I was usually the official photographer for trips I was on. It was always a cinecamera. I also had a Leica and a 21/4 square Rolleiflex single lens, and I had my own camera. It was black and white films in the early days. You had to make sure your camera was warm enough to survive a few minutes in the open air. I nursed many cameras inside my clothing.
You built strong relationships with some people, and others, you tolerated. That’s life down there. It was just a big adventure. There were some bad times but you survive them anyway. If I were young enough I’d do it again, no question about that.
At Mawson in 1955, the main purpose was to further develop the station, which had been set up the previous year, and to support the expeditions. I was one of three radio operators. This was shift work, over 24 hours.
You were dressed up and rugged up, gloves and all. For hot water, we were dependent on the exhaust pipe of the diesel engine that provided electricity, and you had a day a month to wash clothes – and yourself. It went reasonably well, and because of the low temperatures you didn’t become too obnoxious – at least everyone thought they didn’t.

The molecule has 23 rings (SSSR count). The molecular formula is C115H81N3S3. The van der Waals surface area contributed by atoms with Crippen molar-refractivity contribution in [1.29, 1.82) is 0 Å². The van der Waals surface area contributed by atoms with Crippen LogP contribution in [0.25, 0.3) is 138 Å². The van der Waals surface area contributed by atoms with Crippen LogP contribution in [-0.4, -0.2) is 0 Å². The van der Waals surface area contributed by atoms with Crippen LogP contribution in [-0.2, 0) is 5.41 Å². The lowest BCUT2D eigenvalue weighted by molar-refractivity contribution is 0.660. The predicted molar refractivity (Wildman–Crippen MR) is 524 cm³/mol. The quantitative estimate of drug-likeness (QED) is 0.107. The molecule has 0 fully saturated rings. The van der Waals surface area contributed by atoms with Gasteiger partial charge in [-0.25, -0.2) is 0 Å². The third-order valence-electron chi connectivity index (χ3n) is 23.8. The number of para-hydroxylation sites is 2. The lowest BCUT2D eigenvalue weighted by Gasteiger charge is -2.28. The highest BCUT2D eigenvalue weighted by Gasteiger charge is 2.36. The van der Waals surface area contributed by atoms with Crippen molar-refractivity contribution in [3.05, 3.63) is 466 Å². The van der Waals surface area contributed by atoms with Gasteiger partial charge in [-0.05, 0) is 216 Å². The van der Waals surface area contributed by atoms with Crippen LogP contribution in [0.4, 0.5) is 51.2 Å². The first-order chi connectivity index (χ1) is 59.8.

One of the great emotional experiences down there was seeing the auroras. They were very beautiful. They’re wonderfully thread-like things that shift like a huge beaded curtain.
It was my responsibility to keep the plumbing going on the station. I applied myself to it and came to realise that people respected that, even though I was only 22 or 23. It did wonders for me, and my self-confidence really soared. The experience on Macquarie Island broadened my mind and told me that there’s more to this world than your job.
My first impression of Antarctica was of an incredibly harsh, bloody barren place. When I first landed at Davis, I thought, ‘Good God, what have I done?’ But I had one of the best times at Davis. I did a lot of things there, such as collecting and tagging fish for the marine biologist. They had sent us some hoop nets for this but the netting was too big – you could have caught a whale in those things – so I made up my own.
It was fun to be involved with the scientific program. Where else would you get the chance to live in a polar pyramid tent that can withstand enormous winds?
In 1958 and ’61 I trained as a surgeon’s assistant, and that was very handy as we had an appendicitis case during the changeover at Mawson. I helped the doctor at the operating table, and the guy survived.